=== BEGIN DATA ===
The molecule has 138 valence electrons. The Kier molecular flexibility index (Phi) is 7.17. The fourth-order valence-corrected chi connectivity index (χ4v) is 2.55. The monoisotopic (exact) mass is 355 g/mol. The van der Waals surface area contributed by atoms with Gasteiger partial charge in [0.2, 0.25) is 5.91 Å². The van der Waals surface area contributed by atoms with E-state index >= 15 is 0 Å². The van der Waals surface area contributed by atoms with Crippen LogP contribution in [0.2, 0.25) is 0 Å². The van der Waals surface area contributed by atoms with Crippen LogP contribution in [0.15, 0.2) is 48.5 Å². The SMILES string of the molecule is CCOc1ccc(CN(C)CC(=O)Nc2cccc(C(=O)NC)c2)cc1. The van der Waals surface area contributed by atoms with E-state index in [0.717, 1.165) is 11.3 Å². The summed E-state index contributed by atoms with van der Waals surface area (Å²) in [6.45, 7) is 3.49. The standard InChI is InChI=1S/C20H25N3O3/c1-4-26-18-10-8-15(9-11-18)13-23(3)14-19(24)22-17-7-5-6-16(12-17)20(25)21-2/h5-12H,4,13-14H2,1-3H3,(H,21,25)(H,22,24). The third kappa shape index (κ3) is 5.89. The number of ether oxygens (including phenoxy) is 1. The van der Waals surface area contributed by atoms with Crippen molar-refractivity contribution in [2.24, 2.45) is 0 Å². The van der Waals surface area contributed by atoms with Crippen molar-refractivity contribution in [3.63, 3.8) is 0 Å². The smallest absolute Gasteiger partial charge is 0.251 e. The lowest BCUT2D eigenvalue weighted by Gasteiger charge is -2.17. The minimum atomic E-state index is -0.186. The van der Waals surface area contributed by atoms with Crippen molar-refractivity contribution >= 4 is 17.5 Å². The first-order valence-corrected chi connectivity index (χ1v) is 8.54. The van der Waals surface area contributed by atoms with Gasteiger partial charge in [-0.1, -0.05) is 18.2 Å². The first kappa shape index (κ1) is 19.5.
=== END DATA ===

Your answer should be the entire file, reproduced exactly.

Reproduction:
The molecule has 138 valence electrons. The Kier molecular flexibility index (Phi) is 7.17. The fourth-order valence-corrected chi connectivity index (χ4v) is 2.55. The monoisotopic (exact) mass is 355 g/mol. The van der Waals surface area contributed by atoms with Gasteiger partial charge in [0.2, 0.25) is 5.91 Å². The van der Waals surface area contributed by atoms with E-state index >= 15 is 0 Å². The van der Waals surface area contributed by atoms with Crippen LogP contribution in [0.2, 0.25) is 0 Å². The van der Waals surface area contributed by atoms with Crippen LogP contribution in [0.15, 0.2) is 48.5 Å². The SMILES string of the molecule is CCOc1ccc(CN(C)CC(=O)Nc2cccc(C(=O)NC)c2)cc1. The van der Waals surface area contributed by atoms with E-state index in [0.717, 1.165) is 11.3 Å². The summed E-state index contributed by atoms with van der Waals surface area (Å²) in [6.45, 7) is 3.49. The standard InChI is InChI=1S/C20H25N3O3/c1-4-26-18-10-8-15(9-11-18)13-23(3)14-19(24)22-17-7-5-6-16(12-17)20(25)21-2/h5-12H,4,13-14H2,1-3H3,(H,21,25)(H,22,24). The third kappa shape index (κ3) is 5.89. The number of ether oxygens (including phenoxy) is 1. The van der Waals surface area contributed by atoms with Crippen molar-refractivity contribution in [2.24, 2.45) is 0 Å². The van der Waals surface area contributed by atoms with Crippen molar-refractivity contribution in [3.63, 3.8) is 0 Å². The smallest absolute Gasteiger partial charge is 0.251 e. The lowest BCUT2D eigenvalue weighted by Gasteiger charge is -2.17. The minimum atomic E-state index is -0.186. The van der Waals surface area contributed by atoms with Crippen molar-refractivity contribution >= 4 is 17.5 Å². The first-order valence-corrected chi connectivity index (χ1v) is 8.54. The van der Waals surface area contributed by atoms with Gasteiger partial charge in [-0.1, -0.05) is 18.2 Å². The first kappa shape index (κ1) is 19.5.